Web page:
A barn raising, also historically called a raising bee or rearing in the U.K., is a collective action of a community, in which a barn for one of the members is built or rebuilt collectively by members of the community. Barn raising was particularly common in 18th- and 19th-century rural North America. A barn was a necessary structure for any farmer, for example for storage of cereals and hay and keeping of animals. Yet a barn was also a large and costly structure, the assembly of which required more labor than a typical family could provide. Barn raising addressed the need by enlisting members of the community, unpaid, to assist in the building of their neighbors' barns. Because each member was entitled to recruit others for help, the favor would eventually return to each participant.
The tradition of "barn raising" continues, more or less unchanged, in some Amish and Old Order Mennonite communities, particularly in Ohio, Indiana, Pennsylvania, and some rural parts of Canada. The practice continues outside of these religious communities, albeit less frequently than in the 19th century. Most frames today are raised using a crane and small crew.
A large amount of preparation is done before the one to two days a barn raising requires. Lumber and hardware are laid in, plans are made, ground is cleared, and tradesmen are hired. Materials are purchased or traded for by the family who will own the barn once it is complete.
Generally, participation is mandatory for community members. These participants are not paid. All able-bodied members of the community are expected to attend. Failure to attend a barn raising without the best of reasons leads to censure within the community. Some specialists brought in from other communities for direction or joinery may be paid, however.
One or more people with prior experience or with specific skills are chosen to lead the project. Older people who have participated in many barn raisings are crew chiefs. On the whole, the affair is well organized. At most barn raisings, the community members have raised barns before and approach the task with experience both in the individual tasks and the necessary organization. Young people participating physically for the first time have watched many barn raisings and know what is expected of them.
Only certain specialists are permitted to work on the more critical jobs, such as the joinery and dowling of the beams. (Post and beam construction is the traditional method of construction in barn raisings.) There is competition for these jobs, and they are sought after. Workers are differentiated by age and gender: men construct the barn, women provide water and food, the youngest children watch, and older boys are assigned to fetch parts and tools.
Most barn raisings were accomplished in June and July when the mostly agrarian society members had time between planting season and harvest season. Timber for the framing was mostly produced in the winter by the farmer and his crew hewing logs to the correct shape with axes or felling the trees and bringing them to a sawmill.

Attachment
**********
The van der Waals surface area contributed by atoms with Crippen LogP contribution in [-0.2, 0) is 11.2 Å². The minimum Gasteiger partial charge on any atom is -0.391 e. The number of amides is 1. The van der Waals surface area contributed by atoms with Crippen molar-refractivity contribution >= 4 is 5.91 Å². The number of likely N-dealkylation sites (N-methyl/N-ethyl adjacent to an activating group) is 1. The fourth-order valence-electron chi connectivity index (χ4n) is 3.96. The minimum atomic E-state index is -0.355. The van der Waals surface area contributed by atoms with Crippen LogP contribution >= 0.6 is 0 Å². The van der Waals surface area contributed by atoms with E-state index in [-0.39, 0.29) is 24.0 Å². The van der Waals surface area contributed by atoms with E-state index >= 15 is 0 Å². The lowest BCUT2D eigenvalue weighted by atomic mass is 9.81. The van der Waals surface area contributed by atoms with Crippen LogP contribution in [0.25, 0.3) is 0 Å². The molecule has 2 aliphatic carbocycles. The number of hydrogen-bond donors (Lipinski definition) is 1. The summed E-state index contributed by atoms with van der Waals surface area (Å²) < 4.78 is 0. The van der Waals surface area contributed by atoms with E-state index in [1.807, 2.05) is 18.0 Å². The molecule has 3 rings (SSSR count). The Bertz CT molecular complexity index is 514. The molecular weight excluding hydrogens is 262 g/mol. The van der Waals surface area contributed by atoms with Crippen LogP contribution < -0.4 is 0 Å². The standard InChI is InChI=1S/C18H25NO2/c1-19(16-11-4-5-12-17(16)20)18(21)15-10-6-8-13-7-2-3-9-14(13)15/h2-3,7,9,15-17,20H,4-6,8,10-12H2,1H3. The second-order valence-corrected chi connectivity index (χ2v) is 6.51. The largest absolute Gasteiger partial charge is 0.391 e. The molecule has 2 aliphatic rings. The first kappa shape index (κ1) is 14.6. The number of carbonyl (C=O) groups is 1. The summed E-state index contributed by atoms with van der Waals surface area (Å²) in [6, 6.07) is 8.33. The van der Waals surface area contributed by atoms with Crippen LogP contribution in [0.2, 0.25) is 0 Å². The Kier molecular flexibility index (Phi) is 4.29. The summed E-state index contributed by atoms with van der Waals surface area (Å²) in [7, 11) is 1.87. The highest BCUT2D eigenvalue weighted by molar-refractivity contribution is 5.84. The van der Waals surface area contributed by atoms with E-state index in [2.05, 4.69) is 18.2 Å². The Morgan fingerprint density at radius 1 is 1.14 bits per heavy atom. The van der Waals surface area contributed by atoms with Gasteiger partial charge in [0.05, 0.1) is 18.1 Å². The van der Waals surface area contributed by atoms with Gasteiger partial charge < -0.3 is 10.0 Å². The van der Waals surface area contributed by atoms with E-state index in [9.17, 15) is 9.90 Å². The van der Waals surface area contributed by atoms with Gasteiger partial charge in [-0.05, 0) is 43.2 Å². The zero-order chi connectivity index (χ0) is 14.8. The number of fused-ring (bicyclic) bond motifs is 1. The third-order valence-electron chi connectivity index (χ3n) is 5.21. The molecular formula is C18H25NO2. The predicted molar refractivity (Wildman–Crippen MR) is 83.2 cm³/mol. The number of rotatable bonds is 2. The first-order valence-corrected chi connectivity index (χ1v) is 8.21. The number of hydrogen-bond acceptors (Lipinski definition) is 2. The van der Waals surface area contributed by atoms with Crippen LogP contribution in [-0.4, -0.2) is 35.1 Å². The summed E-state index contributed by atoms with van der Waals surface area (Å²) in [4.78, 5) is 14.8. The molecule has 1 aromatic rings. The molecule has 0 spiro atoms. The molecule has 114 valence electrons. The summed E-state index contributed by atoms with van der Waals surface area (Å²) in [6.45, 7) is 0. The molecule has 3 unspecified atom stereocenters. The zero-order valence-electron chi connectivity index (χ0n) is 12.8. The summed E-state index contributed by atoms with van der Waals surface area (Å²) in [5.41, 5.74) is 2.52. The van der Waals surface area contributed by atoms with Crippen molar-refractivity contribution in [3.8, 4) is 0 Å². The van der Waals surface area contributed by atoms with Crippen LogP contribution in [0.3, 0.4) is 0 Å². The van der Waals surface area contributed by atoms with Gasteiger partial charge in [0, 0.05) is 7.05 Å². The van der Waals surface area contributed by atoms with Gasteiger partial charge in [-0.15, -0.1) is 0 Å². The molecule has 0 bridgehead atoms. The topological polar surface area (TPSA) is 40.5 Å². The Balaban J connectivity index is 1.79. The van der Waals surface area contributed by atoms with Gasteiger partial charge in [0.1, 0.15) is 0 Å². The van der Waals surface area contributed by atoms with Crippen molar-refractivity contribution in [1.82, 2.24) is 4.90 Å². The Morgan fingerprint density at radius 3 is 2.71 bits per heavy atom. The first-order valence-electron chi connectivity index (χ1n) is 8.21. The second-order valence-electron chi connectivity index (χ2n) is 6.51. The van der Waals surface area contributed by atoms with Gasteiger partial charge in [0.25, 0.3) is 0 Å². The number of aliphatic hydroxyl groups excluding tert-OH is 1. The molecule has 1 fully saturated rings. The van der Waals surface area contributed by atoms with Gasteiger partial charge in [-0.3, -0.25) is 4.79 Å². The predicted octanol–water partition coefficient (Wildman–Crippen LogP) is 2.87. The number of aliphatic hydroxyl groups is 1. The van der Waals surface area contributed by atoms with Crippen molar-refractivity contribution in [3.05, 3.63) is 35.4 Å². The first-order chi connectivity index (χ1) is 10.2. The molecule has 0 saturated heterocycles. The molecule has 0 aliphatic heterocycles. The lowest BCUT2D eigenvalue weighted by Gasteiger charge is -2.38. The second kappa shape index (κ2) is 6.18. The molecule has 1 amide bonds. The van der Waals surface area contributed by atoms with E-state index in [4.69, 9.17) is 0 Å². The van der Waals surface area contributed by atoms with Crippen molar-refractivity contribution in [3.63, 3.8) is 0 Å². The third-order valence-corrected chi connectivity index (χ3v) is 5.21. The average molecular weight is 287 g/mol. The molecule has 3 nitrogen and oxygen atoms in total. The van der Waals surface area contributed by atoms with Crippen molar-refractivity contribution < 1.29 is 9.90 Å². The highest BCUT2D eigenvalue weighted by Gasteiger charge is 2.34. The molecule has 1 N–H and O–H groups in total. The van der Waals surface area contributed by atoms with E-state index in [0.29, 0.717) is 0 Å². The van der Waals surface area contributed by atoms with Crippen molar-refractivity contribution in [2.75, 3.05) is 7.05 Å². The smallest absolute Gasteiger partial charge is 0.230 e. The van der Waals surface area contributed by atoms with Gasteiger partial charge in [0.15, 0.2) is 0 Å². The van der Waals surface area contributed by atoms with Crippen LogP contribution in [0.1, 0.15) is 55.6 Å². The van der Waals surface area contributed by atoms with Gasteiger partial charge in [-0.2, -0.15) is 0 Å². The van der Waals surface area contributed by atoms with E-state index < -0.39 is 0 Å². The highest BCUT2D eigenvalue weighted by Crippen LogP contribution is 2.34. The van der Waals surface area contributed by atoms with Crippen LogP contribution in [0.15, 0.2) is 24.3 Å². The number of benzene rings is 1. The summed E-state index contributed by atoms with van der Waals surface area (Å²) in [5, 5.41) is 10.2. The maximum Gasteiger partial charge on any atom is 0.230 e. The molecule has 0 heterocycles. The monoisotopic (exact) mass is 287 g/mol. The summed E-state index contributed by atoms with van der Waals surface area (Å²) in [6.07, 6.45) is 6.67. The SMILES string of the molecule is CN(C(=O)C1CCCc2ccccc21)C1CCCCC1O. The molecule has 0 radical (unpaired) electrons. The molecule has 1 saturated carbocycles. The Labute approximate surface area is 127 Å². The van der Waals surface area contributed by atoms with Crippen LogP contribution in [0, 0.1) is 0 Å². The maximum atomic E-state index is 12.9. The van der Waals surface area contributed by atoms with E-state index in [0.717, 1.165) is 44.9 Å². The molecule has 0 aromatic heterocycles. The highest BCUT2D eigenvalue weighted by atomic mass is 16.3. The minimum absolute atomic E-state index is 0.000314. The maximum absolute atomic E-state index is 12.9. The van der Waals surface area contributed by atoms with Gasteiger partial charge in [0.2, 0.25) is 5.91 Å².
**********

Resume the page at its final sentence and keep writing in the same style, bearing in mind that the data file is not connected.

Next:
An ancient tradition is to place a bough, wreath and/or flag at the high point of the frame after the last piece is in place. This celebration is called topping out and historically the master carpenter may also make a speech and a toast.
In earlier American rural life, communities raised barns because many hands were required. In areas that were sparsely settled or on the edge of the frontier, it was not possible to hire carpenters or other tradesmen to build a barn. The harsher winters gave more urgency to the matter of barn construction than was present in the relatively milder climate in much of Europe. Similar conditions have given rise to similar institutions, such as the Finnish one of 'talkoot'.
Barn raisings occurred in a social framework with a good deal of interdependence. Members of rural communities often shared family bonds going back generations. They traded with each other, buying and selling land, labor, seed, cattle, and the like. They worshipped and celebrated together, because cities were too far away to visit with any frequency by horse and wagon. Despite traditions of independence, self-sufficiency, and refusal to incur debt to one another, community barn raisings were a part of life.
Contrast with church constructionEdit
Churches were considered as important to communities of the 18th and 19th centuries as barns. In like fashion, they were often constructed using unpaid community labor. There were important differences. Churches were not constructed with the same degree of urgency, and were most often built of native stone in some regions — a more durable material than the wood of which barns were made, and more time-consuming to lay. Barns, once completed, belonged to an individual family, while churches belonged to the community.
Barn raising as a method of providing construction labor had become rare by the close of the 19th century. By that time, most frontier communities already had barns and those that did not were constructing them using hired labor. Mennonite and Amish communities carried on the tradition, however, and continue to do so to this day.
Group construction by volunteers enjoyed something of a resurgence during the 1970s, when houses, sheds, and barn-shaped structures were constructed for a variety of purposes. Echoes of the tradition can still be found in other community building projects, such as house building and renovation carried out by Habitat for Humanity.
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